This post is featured on behalf of Stacey White.

We all have a bad habit or two that we would like to escape from. It could be that you binge on junk food, spend too much time watching TV or you haven’t yet been able to kick that nicotine habit. Whatever it is, you are better off dealing with it when you are young, so you are not left carrying it with you for the rest of your life. However, this is often easier said than done.

The problem with bad habits is that the majority of them are damaging to your physical or mental health. In this article, we are going to be talking about a few methods that you can use to get out of your negative habits and replace them with some better ones.

1. Understand What Triggers Your Bad Habits

Bad habits are usually brought on by some sort of trigger, so before you can deal with the habit, you need to identify what this is. For example, you may find yourself drinking a bottle of wine after a particularly stressful day at work. Rather than using the alcohol as a coping mechanism, you need to tackle the stress directly. There are many ways of doing this and different things work for different people.

So, you could try doing some yoga, meditation or breathing techniques. Many people find that exercising is an effective method of taking their mind off things. The main idea is that you will destress yourself, so you will no longer need to rely on the bad habit.

2. Make Small Steps to Big Progress

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Breaking a bad habit is extremely challenging if you try the cold turkey method. Instead, you are much more likely to achieve success if you set yourself realistic goals on a short-term basis and work to achieve these.

If the bad habit that you are trying to break is eating junk food, make yourself a meal plan with some treats factored in. Over time, you can start to reduce the amount of bad food in your plan. If you try to cut everything out all at once, you are much more likely to give into temptation.

3. Reduce the Number of Temptations


If you are in an environment where the temptations are all around you, it is much more likely that you will give into them. For example, if you are trying to cut back on your drinking, try to suggest to your friends that you meet in places where drinking alcohol is not an option.

When you go out to do your weekly shop, don’t buy any alcohol so you don’t have it in the house. Of course, if you find that you cannot control these things, you may need more support like a professional detox program. But any way that you can think of to reduce the amount of time you spend with access to continue your bad habit is a positive thing.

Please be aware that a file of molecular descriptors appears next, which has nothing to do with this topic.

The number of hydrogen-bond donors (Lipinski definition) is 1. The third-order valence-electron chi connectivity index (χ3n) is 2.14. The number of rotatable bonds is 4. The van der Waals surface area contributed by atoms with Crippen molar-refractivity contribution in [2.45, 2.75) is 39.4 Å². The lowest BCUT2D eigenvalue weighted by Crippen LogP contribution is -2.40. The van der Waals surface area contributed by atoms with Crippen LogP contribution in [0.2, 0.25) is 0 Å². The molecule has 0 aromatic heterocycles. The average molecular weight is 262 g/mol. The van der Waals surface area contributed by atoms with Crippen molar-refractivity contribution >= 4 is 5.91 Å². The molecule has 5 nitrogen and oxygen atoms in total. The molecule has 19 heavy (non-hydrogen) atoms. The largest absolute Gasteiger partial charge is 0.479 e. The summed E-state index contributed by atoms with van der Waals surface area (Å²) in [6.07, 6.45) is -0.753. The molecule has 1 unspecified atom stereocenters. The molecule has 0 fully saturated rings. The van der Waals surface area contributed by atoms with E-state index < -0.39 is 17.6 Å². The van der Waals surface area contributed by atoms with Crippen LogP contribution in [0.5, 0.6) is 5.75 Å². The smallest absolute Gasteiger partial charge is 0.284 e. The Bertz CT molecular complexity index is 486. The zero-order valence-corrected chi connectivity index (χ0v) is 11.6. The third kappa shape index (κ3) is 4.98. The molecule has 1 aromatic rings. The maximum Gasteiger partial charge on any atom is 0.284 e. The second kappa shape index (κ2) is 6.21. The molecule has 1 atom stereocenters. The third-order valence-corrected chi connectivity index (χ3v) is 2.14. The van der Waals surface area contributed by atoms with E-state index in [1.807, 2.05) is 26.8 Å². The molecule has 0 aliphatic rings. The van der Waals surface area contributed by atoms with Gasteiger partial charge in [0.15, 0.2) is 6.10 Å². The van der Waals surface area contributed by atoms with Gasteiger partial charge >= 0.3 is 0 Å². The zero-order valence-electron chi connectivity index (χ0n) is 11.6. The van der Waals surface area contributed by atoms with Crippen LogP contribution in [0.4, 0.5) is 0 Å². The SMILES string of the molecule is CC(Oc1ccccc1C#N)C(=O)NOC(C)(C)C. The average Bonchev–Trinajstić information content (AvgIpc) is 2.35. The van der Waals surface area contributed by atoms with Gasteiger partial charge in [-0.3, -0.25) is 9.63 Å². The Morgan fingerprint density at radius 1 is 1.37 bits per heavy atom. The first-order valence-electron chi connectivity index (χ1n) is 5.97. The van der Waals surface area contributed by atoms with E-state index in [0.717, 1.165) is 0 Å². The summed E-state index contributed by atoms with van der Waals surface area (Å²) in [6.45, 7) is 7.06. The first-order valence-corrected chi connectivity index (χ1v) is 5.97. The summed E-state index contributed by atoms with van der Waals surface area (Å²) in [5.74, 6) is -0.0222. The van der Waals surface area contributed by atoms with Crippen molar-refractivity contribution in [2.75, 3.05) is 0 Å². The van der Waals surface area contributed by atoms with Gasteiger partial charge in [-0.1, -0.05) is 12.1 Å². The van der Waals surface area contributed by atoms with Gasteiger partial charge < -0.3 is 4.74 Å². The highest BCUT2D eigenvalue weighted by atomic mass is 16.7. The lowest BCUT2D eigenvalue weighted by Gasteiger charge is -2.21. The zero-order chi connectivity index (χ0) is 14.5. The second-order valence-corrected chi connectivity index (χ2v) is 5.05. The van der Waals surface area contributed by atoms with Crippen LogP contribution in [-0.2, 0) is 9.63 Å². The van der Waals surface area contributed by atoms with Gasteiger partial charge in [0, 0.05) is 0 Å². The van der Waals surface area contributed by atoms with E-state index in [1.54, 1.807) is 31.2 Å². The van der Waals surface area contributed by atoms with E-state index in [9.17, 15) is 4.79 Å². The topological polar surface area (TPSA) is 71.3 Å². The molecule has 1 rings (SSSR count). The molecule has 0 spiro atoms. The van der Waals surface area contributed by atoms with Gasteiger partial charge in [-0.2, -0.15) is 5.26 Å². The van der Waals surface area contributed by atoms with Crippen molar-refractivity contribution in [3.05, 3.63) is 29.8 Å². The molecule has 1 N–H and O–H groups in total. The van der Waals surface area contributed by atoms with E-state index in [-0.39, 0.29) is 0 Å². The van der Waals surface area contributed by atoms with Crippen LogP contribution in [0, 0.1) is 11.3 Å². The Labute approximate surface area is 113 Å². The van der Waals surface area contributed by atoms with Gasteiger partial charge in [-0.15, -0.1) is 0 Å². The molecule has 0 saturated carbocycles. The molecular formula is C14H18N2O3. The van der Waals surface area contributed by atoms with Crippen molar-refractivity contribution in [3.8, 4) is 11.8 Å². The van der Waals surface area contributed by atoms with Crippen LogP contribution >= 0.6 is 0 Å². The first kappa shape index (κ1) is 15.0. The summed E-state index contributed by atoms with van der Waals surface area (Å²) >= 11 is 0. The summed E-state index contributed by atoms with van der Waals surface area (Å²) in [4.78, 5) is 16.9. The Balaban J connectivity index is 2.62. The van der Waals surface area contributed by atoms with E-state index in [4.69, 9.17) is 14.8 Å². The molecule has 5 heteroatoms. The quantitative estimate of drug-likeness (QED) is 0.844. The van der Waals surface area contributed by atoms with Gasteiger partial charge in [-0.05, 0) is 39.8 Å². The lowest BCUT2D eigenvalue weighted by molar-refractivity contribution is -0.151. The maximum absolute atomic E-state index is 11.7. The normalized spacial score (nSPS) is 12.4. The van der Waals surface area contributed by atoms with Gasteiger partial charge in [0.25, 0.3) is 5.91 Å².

4. Write a List of Why You Want to Stop

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Writing things down is usually an effective method of dealing with a problem. So, you need to think in detail about exactly why it is that you want to stop your bad habit. If you are the kind of person who binge-watches TV, you should make a list of all the things that you could accomplish with this time.

If you are a smoker, health is likely to be one of the main factors on the list. Essentially, the reasons that you want to break your bad habit have probably been at the back of your mind for a long time, but what you want to do is bring them back to the front by writing them down.

5. Review What Has Happened if You Relapse

When you are trying to break a bad habit, it is unlikely that you will be 100 percent perfect and kick it first time. On the days when you aren’t successful, you should take a step back and try to identify exactly why this was.

You need to have a level of self-awareness in order to properly deal with your habit. If you are a smoker, perhaps you went to an event where a lot of people were lighting up and you decided to join them. Ask yourself what you could do about this in the future. How could you better tackle the same situation if it was to arise again? Don’t punish yourself too much for these setbacks – just try to think of ways to prevent them from happening again.

6. Reframe Your Thinking

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Even though they are bad habits, we often tend to associate them with positive feelings. Often, you think of them as a reward for a difficult situation that you have gone through. You may think ‘I got through that presentation at work, so I have earned a few drinks’.

While there is nothing wrong with rewarding yourself, you should think of less harmful ways of doing so. As well as this, instead of naturally associating your bad habit with positive things, you should train your mind to see it for what it really is. For example, fast food may be instantly gratifying, but it also can lead to weight gain and a whole host of health issues.

7. Coach Yourself Out of Bad Habits

We have already talked about writing out reasons for kicking your bad habit, but you could also write out a motivational diary reinforcing to yourself again and again why you would like to tackle the issue.

Alternatively, you could be a little bit more modern and make yourself a webcam diary in which you provide daily thoughts about why you are aiming to defeat your bad habit. Though this may feel a little strange at first, you will probably get into it over time. Who knows, you might have even found a new career path as a life coach!

Ultimately, breaking a bad habit is all about finding out what works for you. In this article, we have given a few different methods which you can try out yourself.